If you’re bullish on a cryptocurrency and see continued upside ahead, long calls present a great way to profit from rising prices while capping your risk. Here’s how they work:
- Bitcoin is trading at $35,000. You think prices are headed higher.
- You purchase 1 call option contract with a $40,000 strike price, expiring in 6 months, for a premium of 0.5 BTC.
- Over the next 3 months, Bitcoin rallies to $50,000. Your call option is now worth 3 BTC.
- You choose to exercise your call option and buy 1 BTC at the agreed strike of $40,000.
- You then immediately sell that Bitcoin in the market for the higher spot price of $50,000, netting a $10,000 profit minus the initial premium paid.
Long calls provide leveraged upside exposure while capping your loss to the premium paid up front. The longer time until expiry, the higher the leverage.
Bull Call Spreads
Bull call spreads involve purchasing a call option at one strike price while simultaneously selling a call option at a higher strike price on the same underlying asset. Here’s a quick example:
- Ethereum is at $1,500. You buy 1 call contract with a $1,600 strike and sell 1 call contract with a $1,800 strike.
- If Ethereum closes above $1,800 by expiry, your maximum profit is the difference between the two strike prices minus the net debit paid.
- The spread is profitable as long as Ethereum closes above the long call strike at expiration.
- This strategy offers capped upside with reduced premiums compared to a simple long call.
Bull call spreads allow traders to profit from moderate upside moves efficiently. The “bear spread” equivalent would involve puts instead of calls.
The iron condor combines a bull put spread with a bear call spread. It profits from low volatility by shorting options with strike prices both above and below the current price. Here’s how it works:
- Bitcoin is trading at $30,000 per coin.
- You sell 1 put option at $28,000 strike and buy 1 put at $26,000 strike for a net credit.
- You sell 1 call option at $34,000 strike and buy 1 call at $36,000 strike for a net credit.
- Bitcoin must stay between the short strikes at expiration for maximum profit.
- The net credit received up front is your maximum potential gain.
Iron condors produce income in range-bound, low volatility environments – ideal for crypto investing during periods of consolidation.
This just scratches the surface of the advanced strategies available. But it’s enough to get you started applying options to your crypto trading in a meaningful way.
Real-World Crypto Options Trading Examples
Now let’s walk through some real-world examples using live price data to see options trading in action with Bitcoin and Ethereum.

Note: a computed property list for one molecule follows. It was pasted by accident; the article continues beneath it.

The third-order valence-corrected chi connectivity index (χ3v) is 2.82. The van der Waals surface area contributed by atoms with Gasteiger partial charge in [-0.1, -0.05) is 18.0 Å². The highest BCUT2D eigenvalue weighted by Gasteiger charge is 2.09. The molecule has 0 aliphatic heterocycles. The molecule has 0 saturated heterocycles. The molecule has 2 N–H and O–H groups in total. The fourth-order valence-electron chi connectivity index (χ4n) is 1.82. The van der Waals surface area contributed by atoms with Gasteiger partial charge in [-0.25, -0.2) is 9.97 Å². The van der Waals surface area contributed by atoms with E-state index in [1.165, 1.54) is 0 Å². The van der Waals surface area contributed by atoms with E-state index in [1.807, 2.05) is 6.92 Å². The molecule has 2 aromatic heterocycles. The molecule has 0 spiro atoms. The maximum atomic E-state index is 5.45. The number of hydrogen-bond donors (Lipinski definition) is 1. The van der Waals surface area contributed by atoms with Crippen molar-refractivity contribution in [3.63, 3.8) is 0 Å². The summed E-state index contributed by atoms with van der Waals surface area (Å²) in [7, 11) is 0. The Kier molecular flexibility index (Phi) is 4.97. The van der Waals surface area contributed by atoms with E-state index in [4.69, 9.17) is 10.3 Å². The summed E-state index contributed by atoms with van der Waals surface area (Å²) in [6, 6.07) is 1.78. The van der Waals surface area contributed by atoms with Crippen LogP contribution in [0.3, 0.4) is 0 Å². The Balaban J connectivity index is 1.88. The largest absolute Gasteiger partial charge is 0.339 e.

Hedging Bitcoin Exposure with Protective Puts
It’s January 21st, 2024, and Bitcoin is trading around $23,000. You’ve been HODLing 10 BTC since early 2021. But with prices down nearly 70% from all-time highs, you want to hedge against further declines over the next 3 months.
You decide to buy put option contracts with a $20,000 strike price expiring on April 21st. The puts cost a total premium of 0.2 BTC.
- Scenario 1: Bitcoin sinks to $18,000 by April 21st. You exercise your protective put to sell your 10 BTC at $20,000 each, offsetting losses versus holding spot.
- Scenario 2: Bitcoin rebounds to $27,000 by April 21st. Your put expires worthless, but your holdings benefit from the price appreciation.
By sacrificing some potential upside, the protective put limits your exposure to additional downside over the next 3 months.
Generating Income on Ethereum with Covered Calls
It’s December 1st, 2023, and Ethereum is trading at $1,200. You own 10 ETH in a cold storage wallet. With prices stagnant, you want to generate some income from your holdings through covered call writing.
You sell 10 call option contracts with a strike of $1,400 expiring in 60 days to bring in premium income of 0.15 ETH per contract, or 1.5 ETH total.
- Scenario 1: Ethereum stays below $1,400. The calls expire worthless but you keep the full 1.5 ETH premium.
- Scenario 2: Ethereum surges to $1,600 by expiry. Your ETH gets called away at $1,400 but you still profit from the premium while capping your upside.
Covered calls allow long-term crypto investors to offset holding risk by collecting income during consolidation or slight pullbacks in the market.